Mention the Catskills and most Jews immediately call to mind the Borscht Belt. But as Stephen Silverman, a Time Inc. veteran, and Raphael Silver, a real estate developer and film producer, demonstrate in this richly illustrated volume, the Catskills have far more stories to tell than a Grossinger’s tummler.
The story begins with Henry Hudson, who sailed up the river now named for him — he called it the “Great River of the Mountains” — in 1609, seeking the northwest passage to Asia. The search was futile, but Hudson claimed the territory for the Netherlands. A trading post was established a few years later and settlement followed, with the English taking over in 1664. Soon after, the Catskills became an active center of American social, economic, and cultural history, perhaps influencing if not, as suggested in the subtitle, changing it.
The Catskills saw military action in the Revolutionary War: Kingston, New York’s first capital, was burned to the ground by the British, but shortly became known as the setting for the works of both Washington Irving and James Fenimore Cooper, the first American writers to win international recognition. The artists of the Hudson River School — Thomas Cole, Asher Durand, Frederic Church — dramatized the mountains, which were also home to a series of exploitative and short-lived industries — tanneries that denuded the hemlock forests; bluestone quarries whose stones paved New York City and drew Irish laborers. Boyhood friends Jay Gould the robber baron and early conservationist John Burroughs grew up in the Catskills, as did Sojourner Truth.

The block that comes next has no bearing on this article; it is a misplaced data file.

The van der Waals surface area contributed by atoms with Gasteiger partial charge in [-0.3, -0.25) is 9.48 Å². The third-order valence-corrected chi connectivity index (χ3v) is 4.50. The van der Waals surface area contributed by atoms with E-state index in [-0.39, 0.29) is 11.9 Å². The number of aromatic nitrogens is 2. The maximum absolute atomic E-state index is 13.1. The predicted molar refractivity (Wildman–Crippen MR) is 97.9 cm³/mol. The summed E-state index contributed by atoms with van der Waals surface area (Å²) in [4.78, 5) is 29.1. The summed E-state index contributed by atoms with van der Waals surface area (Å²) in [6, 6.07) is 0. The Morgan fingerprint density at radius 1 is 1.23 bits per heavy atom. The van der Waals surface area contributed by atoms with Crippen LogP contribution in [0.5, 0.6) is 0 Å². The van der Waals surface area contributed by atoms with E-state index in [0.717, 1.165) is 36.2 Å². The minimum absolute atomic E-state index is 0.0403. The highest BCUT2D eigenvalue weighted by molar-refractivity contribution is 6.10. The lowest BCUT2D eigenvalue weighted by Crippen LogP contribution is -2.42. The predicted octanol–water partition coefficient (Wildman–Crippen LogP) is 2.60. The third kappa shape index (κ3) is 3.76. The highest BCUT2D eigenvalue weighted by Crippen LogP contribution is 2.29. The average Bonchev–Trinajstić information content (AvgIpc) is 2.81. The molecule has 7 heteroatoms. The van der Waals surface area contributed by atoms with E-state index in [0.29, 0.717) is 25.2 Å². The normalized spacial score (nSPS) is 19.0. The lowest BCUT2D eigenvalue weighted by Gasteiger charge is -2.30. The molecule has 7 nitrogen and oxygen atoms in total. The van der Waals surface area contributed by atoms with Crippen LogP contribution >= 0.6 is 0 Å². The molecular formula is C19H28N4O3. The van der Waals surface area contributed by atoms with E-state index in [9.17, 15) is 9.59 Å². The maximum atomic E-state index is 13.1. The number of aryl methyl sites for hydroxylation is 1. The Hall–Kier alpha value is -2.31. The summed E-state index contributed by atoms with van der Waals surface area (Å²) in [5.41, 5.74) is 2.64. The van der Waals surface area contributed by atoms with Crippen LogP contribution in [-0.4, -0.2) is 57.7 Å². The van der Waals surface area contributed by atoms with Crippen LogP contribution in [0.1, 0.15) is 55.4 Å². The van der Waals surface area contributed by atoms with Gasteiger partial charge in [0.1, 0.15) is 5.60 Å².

The steamboat and railroads turned the Catskills into a resort area, starting with the grand Catskill Mountain House and its commanding view of the Hudson and proud exclusion of Jews. In fact, Jews do not enter the Catskills until the late nineteenth century, halfway through the book, as failing farmers whose simple homes became boarding houses for working-class city Jews and were precursors of the grandiose Jewish resorts of the postwar years. As with many other Catskills enterprises, these resorts had their day in the sun until, facing a decline in popularity, they added one attraction after the next and outdid themselves into extinction.
These are a few of the stories in the up-and-down history of the Catskills. Broken by frequent sidebars and quotations from other histories, The Catskills recounts them in fragmented episodes rather than relating them in a continuing narrative. Colorful and lively as many of the stories and characters are, readers may sometimes find it difficult to grasp an overall picture of the region and its part in the larger story of the United States. But the cast of characters is irresistible and the illustrations extremely well-chosen, an album of Catskill lore.
Includes index, notes, selected bibliography.